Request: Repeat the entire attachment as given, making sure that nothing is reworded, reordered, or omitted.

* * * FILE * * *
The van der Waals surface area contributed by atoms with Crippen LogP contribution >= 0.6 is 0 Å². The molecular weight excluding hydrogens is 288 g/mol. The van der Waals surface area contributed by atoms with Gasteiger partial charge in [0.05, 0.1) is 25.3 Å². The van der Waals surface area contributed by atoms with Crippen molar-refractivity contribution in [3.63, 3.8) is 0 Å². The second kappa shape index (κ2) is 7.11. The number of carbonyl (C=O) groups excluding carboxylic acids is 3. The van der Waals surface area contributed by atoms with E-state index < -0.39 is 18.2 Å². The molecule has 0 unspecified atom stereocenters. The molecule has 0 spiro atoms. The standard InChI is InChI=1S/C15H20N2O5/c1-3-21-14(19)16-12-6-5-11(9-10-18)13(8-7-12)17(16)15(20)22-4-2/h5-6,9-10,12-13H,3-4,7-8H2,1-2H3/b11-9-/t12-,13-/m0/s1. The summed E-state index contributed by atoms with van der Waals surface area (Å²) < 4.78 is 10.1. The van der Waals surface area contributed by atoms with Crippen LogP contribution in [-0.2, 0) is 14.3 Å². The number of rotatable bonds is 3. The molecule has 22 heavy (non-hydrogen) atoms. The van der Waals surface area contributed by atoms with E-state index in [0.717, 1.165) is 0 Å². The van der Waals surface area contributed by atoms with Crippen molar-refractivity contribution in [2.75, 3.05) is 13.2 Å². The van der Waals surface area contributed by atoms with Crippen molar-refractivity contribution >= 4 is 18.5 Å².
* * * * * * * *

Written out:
The van der Waals surface area contributed by atoms with Crippen LogP contribution >= 0.6 is 0 Å². The molecular weight excluding hydrogens is 288 g/mol. The van der Waals surface area contributed by atoms with Gasteiger partial charge in [0.05, 0.1) is 25.3 Å². The van der Waals surface area contributed by atoms with Crippen molar-refractivity contribution in [3.63, 3.8) is 0 Å². The second kappa shape index (κ2) is 7.11. The number of carbonyl (C=O) groups excluding carboxylic acids is 3. The van der Waals surface area contributed by atoms with E-state index < -0.39 is 18.2 Å². The molecule has 0 unspecified atom stereocenters. The molecule has 0 spiro atoms. The standard InChI is InChI=1S/C15H20N2O5/c1-3-21-14(19)16-12-6-5-11(9-10-18)13(8-7-12)17(16)15(20)22-4-2/h5-6,9-10,12-13H,3-4,7-8H2,1-2H3/b11-9-/t12-,13-/m0/s1. The summed E-state index contributed by atoms with van der Waals surface area (Å²) < 4.78 is 10.1. The van der Waals surface area contributed by atoms with Crippen LogP contribution in [-0.2, 0) is 14.3 Å². The number of rotatable bonds is 3. The molecule has 22 heavy (non-hydrogen) atoms. The van der Waals surface area contributed by atoms with E-state index in [0.717, 1.165) is 0 Å². The van der Waals surface area contributed by atoms with Crippen molar-refractivity contribution in [2.75, 3.05) is 13.2 Å². The van der Waals surface area contributed by atoms with Crippen molar-refractivity contribution >= 4 is 18.5 Å².